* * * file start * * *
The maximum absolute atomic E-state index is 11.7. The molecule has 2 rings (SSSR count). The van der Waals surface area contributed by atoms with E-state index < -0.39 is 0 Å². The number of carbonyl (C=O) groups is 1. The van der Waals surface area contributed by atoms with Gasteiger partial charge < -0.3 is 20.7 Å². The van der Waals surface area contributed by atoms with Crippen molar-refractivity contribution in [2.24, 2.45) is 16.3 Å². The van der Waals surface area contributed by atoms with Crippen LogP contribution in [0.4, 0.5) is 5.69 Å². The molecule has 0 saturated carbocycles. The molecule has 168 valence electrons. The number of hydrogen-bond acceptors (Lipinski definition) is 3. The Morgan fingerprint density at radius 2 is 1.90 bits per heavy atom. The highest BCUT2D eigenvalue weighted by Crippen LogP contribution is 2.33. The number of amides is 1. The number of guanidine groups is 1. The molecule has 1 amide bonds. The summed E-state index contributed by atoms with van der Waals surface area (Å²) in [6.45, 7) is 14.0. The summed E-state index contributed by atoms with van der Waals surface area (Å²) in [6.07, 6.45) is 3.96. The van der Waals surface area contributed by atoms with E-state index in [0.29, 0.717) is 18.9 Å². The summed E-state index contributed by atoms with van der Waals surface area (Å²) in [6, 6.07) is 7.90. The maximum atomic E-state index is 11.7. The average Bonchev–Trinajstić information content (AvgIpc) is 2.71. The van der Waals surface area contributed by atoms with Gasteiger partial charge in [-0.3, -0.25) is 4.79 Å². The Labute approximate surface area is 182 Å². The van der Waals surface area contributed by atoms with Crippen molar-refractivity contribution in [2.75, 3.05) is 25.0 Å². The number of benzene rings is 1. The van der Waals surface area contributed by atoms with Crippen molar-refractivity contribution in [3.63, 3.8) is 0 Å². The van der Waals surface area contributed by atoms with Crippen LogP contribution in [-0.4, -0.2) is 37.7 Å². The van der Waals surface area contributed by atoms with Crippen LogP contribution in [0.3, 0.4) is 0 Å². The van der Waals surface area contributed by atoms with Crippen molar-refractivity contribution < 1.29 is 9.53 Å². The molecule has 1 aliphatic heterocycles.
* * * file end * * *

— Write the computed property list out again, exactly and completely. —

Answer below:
The maximum absolute atomic E-state index is 11.7. The molecule has 2 rings (SSSR count). The van der Waals surface area contributed by atoms with E-state index < -0.39 is 0 Å². The number of carbonyl (C=O) groups is 1. The van der Waals surface area contributed by atoms with Gasteiger partial charge < -0.3 is 20.7 Å². The van der Waals surface area contributed by atoms with Crippen molar-refractivity contribution in [2.24, 2.45) is 16.3 Å². The van der Waals surface area contributed by atoms with Crippen LogP contribution in [0.4, 0.5) is 5.69 Å². The molecule has 0 saturated carbocycles. The molecule has 168 valence electrons. The number of hydrogen-bond acceptors (Lipinski definition) is 3. The Morgan fingerprint density at radius 2 is 1.90 bits per heavy atom. The highest BCUT2D eigenvalue weighted by Crippen LogP contribution is 2.33. The number of amides is 1. The number of guanidine groups is 1. The molecule has 1 amide bonds. The summed E-state index contributed by atoms with van der Waals surface area (Å²) in [6.45, 7) is 14.0. The summed E-state index contributed by atoms with van der Waals surface area (Å²) in [6.07, 6.45) is 3.96. The van der Waals surface area contributed by atoms with E-state index in [0.29, 0.717) is 18.9 Å². The summed E-state index contributed by atoms with van der Waals surface area (Å²) in [6, 6.07) is 7.90. The maximum atomic E-state index is 11.7. The average Bonchev–Trinajstić information content (AvgIpc) is 2.71. The van der Waals surface area contributed by atoms with Gasteiger partial charge in [-0.3, -0.25) is 4.79 Å². The Labute approximate surface area is 182 Å². The van der Waals surface area contributed by atoms with Crippen molar-refractivity contribution in [2.75, 3.05) is 25.0 Å². The number of benzene rings is 1. The van der Waals surface area contributed by atoms with Crippen molar-refractivity contribution in [3.63, 3.8) is 0 Å². The van der Waals surface area contributed by atoms with Crippen LogP contribution in [-0.4, -0.2) is 37.7 Å². The van der Waals surface area contributed by atoms with Crippen LogP contribution in [0.3, 0.4) is 0 Å². The van der Waals surface area contributed by atoms with Crippen molar-refractivity contribution < 1.29 is 9.53 Å². The molecule has 1 aliphatic heterocycles.